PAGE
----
Marlena Hartz : Freedom Newspapers
The take-off wasn’t as graceful as you might imagine. The C-27 plane buzzed like a gargantuan lawn mower. Its body hiccuped and rocked back and forth. The smell of exhaust fumes invaded its cabin.
The crew inside, however, didn’t seem to mind or notice, but what else would you expect a highly-trained U.S. parachute team? They don’t call themselves the Golden Knights for nothing.
The day before their performance in the Airshow at the Cannon Air Force Base, Golden Knight specialist Joshua Coleman and eight other parachuters strutted aboard their plane to begin rehearsals.
The C-27 looks too awkward to fly. Its massive cabin is the size of five motor homes; its exterior a bolted mass of metal. Sheer force propels it off the ground.
However, once the plane is in the air, it becomes a thing of grace. It whirs in an arc through the blue sky, above a checkered landscape: amber plots of land, dots of houses.
The crew, meanwhile, resembles bus passengers. One chews a piece of gum, another chats about a football game, while another passes around mints. If the roar of the propellers weren’t so deafening, you might forget you are in a plane soaring above the earth at 9,500 ft.
You might forget that eight men and one woman will become air acrobats before they parachute to the ground.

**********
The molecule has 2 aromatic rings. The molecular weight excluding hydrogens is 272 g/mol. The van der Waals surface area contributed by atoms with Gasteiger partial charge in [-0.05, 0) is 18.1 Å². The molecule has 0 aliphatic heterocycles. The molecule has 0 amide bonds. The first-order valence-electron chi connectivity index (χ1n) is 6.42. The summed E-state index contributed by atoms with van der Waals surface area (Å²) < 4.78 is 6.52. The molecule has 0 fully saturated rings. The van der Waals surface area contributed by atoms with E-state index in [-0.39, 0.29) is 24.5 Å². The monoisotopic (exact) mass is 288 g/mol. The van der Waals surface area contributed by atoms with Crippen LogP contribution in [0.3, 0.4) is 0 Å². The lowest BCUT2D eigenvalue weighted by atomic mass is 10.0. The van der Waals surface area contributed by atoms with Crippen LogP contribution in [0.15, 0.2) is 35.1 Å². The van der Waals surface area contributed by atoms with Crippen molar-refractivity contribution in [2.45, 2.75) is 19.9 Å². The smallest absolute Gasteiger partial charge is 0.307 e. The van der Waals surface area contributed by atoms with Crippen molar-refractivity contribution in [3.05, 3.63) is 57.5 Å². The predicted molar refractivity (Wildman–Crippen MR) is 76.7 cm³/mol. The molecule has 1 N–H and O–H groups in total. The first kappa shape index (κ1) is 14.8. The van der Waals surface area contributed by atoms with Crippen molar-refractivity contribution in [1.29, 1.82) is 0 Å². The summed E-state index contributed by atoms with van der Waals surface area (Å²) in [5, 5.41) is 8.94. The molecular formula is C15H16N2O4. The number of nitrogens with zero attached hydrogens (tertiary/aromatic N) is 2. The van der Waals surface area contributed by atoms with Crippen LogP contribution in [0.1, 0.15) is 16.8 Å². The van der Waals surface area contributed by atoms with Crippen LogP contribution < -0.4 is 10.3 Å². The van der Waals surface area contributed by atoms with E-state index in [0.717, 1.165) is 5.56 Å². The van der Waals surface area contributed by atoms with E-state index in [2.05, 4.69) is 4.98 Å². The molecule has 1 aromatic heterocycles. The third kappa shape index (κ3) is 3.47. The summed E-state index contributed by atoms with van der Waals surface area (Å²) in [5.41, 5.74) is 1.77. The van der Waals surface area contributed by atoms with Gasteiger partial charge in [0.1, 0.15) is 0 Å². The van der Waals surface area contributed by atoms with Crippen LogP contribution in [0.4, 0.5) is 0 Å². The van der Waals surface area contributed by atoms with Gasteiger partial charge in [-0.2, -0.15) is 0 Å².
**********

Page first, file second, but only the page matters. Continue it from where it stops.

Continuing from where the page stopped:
The Golden Knights are a soup of army volunteers, the crew members explain. Some are cooks; others are mechanics, technicians, and scouts. To become a knight, a member of the army only has to try out, Coleman said. Not everyone is knight material, however. It takes guts to jump out of plane.
“I’ve probably done 500 jumps this year,” Coleman says, nonchalantly.
The U.S. parachute team reportedly performs more than 27,000 jumps each year before an estimated 12 million people.
“My dad was in the military,” Coleman said. “He got me and my brother into skydiving so we wouldn’t join the army— so we would go to college instead.”
That plan failed miserably. So do the plans of Coleman and company: On this day, Mother Nature is dominant.
You can tell the plane has reached jump height because the air is icy cold — the temperature drops about for degrees every 1,000 ft., Coleman said. Two Golden Knights crouch near the door. They wear goggles and jumpsuits and scan the horizon. The wind whips against their faces as they throw 20 ft. of crepe paper out of the plane’s door. It measures the direction of the wind. Other gadgets assess jump conditions.
The energy inside the plane plummets as word from the duo at the door spreads: The ground wind is moving too fast. The crew cannot safely perform their act.
The wind must be moving less than 20 mph to jump, Coleman explains. It is too difficult to land in a designated area if the wind speed is greater than that, the parachuter said.
The flight, however, isn’t entirely in vain.
“We’re a tool of recruitment. We raise awareness to the American public,” Golden Knight Sgt. 1st Class Dan Moesch said.
“You don’t normally get to see this (type of flight), except for what you see on T.V,” Moesch said.
The Golden Knights, of course, will get other chances to best Mother Nature. The team will float across eastern New Mexico skies today, too. If you want to catch the act and some awesome aerial maneuvers, check out Cannon Air Force Base’s Air Expo 2005. The knights will perform at 12:15 p.m.